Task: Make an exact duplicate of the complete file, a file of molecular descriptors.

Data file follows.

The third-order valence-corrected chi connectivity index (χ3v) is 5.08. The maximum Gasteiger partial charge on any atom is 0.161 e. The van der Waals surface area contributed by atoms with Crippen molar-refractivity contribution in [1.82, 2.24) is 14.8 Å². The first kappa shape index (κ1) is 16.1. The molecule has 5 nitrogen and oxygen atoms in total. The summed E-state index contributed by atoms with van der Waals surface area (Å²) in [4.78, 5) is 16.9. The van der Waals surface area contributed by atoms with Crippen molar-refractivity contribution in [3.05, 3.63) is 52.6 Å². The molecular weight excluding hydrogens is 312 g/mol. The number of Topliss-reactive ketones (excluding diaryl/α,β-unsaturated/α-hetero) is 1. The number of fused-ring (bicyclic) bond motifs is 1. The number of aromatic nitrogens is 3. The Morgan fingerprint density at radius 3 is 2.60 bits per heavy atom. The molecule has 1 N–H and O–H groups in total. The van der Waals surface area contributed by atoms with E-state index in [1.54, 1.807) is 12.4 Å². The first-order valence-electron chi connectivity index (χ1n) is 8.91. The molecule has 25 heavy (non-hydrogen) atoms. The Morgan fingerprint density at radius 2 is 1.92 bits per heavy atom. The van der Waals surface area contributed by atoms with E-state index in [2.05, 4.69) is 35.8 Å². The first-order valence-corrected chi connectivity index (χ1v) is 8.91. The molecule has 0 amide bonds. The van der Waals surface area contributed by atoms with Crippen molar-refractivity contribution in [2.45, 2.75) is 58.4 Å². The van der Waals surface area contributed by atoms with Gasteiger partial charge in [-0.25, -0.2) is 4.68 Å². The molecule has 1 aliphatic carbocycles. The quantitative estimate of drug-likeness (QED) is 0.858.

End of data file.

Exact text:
The third-order valence-corrected chi connectivity index (χ3v) is 5.08. The maximum Gasteiger partial charge on any atom is 0.161 e. The van der Waals surface area contributed by atoms with Crippen molar-refractivity contribution in [1.82, 2.24) is 14.8 Å². The first kappa shape index (κ1) is 16.1. The molecule has 5 nitrogen and oxygen atoms in total. The summed E-state index contributed by atoms with van der Waals surface area (Å²) in [4.78, 5) is 16.9. The van der Waals surface area contributed by atoms with Crippen molar-refractivity contribution in [3.05, 3.63) is 52.6 Å². The molecular weight excluding hydrogens is 312 g/mol. The number of Topliss-reactive ketones (excluding diaryl/α,β-unsaturated/α-hetero) is 1. The number of fused-ring (bicyclic) bond motifs is 1. The number of aromatic nitrogens is 3. The Morgan fingerprint density at radius 3 is 2.60 bits per heavy atom. The molecule has 1 N–H and O–H groups in total. The van der Waals surface area contributed by atoms with E-state index in [1.54, 1.807) is 12.4 Å². The first-order valence-electron chi connectivity index (χ1n) is 8.91. The molecule has 25 heavy (non-hydrogen) atoms. The Morgan fingerprint density at radius 2 is 1.92 bits per heavy atom. The van der Waals surface area contributed by atoms with E-state index in [2.05, 4.69) is 35.8 Å². The first-order valence-corrected chi connectivity index (χ1v) is 8.91. The molecule has 0 amide bonds. The van der Waals surface area contributed by atoms with Crippen molar-refractivity contribution in [2.45, 2.75) is 58.4 Å². The van der Waals surface area contributed by atoms with Gasteiger partial charge in [-0.25, -0.2) is 4.68 Å². The molecule has 1 aliphatic carbocycles. The quantitative estimate of drug-likeness (QED) is 0.858.